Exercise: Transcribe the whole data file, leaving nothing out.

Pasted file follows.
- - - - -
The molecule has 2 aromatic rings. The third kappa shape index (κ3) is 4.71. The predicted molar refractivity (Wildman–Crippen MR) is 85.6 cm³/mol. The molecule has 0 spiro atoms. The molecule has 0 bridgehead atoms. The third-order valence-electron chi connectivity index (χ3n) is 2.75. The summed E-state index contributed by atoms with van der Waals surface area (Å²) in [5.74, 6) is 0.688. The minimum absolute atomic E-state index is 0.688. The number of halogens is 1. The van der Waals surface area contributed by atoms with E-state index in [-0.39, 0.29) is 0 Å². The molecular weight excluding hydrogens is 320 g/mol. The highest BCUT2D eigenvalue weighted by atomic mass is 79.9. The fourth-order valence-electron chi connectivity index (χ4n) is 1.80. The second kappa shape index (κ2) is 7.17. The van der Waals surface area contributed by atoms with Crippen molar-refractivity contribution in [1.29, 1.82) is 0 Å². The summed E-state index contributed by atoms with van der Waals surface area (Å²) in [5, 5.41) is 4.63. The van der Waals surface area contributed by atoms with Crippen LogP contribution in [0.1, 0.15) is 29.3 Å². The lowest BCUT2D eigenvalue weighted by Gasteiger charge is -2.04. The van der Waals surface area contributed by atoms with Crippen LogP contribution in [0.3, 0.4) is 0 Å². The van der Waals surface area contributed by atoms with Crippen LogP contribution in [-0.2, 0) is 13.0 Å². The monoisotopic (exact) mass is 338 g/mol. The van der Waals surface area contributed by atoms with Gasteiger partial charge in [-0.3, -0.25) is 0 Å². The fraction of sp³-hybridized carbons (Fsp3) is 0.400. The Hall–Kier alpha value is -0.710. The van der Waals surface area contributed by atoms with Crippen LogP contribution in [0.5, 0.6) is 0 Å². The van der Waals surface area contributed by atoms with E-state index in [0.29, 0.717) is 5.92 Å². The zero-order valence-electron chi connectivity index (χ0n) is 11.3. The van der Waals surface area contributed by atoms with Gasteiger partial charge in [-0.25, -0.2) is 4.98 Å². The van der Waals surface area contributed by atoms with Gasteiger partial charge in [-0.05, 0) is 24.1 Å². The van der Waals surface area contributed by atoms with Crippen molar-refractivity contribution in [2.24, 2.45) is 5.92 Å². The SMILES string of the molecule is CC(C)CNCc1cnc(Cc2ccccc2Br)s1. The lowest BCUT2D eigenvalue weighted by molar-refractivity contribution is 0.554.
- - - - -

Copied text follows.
The molecule has 2 aromatic rings. The third kappa shape index (κ3) is 4.71. The predicted molar refractivity (Wildman–Crippen MR) is 85.6 cm³/mol. The molecule has 0 spiro atoms. The molecule has 0 bridgehead atoms. The third-order valence-electron chi connectivity index (χ3n) is 2.75. The summed E-state index contributed by atoms with van der Waals surface area (Å²) in [5.74, 6) is 0.688. The minimum absolute atomic E-state index is 0.688. The number of halogens is 1. The van der Waals surface area contributed by atoms with E-state index in [-0.39, 0.29) is 0 Å². The molecular weight excluding hydrogens is 320 g/mol. The highest BCUT2D eigenvalue weighted by atomic mass is 79.9. The fourth-order valence-electron chi connectivity index (χ4n) is 1.80. The second kappa shape index (κ2) is 7.17. The van der Waals surface area contributed by atoms with Crippen molar-refractivity contribution in [1.29, 1.82) is 0 Å². The summed E-state index contributed by atoms with van der Waals surface area (Å²) in [5, 5.41) is 4.63. The van der Waals surface area contributed by atoms with Crippen LogP contribution in [0.1, 0.15) is 29.3 Å². The lowest BCUT2D eigenvalue weighted by Gasteiger charge is -2.04. The van der Waals surface area contributed by atoms with Crippen LogP contribution in [0.3, 0.4) is 0 Å². The van der Waals surface area contributed by atoms with Crippen LogP contribution in [-0.2, 0) is 13.0 Å². The monoisotopic (exact) mass is 338 g/mol. The van der Waals surface area contributed by atoms with Gasteiger partial charge in [-0.3, -0.25) is 0 Å². The fraction of sp³-hybridized carbons (Fsp3) is 0.400. The Hall–Kier alpha value is -0.710. The van der Waals surface area contributed by atoms with Crippen LogP contribution in [0.5, 0.6) is 0 Å². The van der Waals surface area contributed by atoms with E-state index in [0.29, 0.717) is 5.92 Å². The zero-order valence-electron chi connectivity index (χ0n) is 11.3. The van der Waals surface area contributed by atoms with Gasteiger partial charge in [-0.25, -0.2) is 4.98 Å². The van der Waals surface area contributed by atoms with Gasteiger partial charge in [-0.05, 0) is 24.1 Å². The van der Waals surface area contributed by atoms with Crippen molar-refractivity contribution in [2.24, 2.45) is 5.92 Å². The SMILES string of the molecule is CC(C)CNCc1cnc(Cc2ccccc2Br)s1. The lowest BCUT2D eigenvalue weighted by molar-refractivity contribution is 0.554.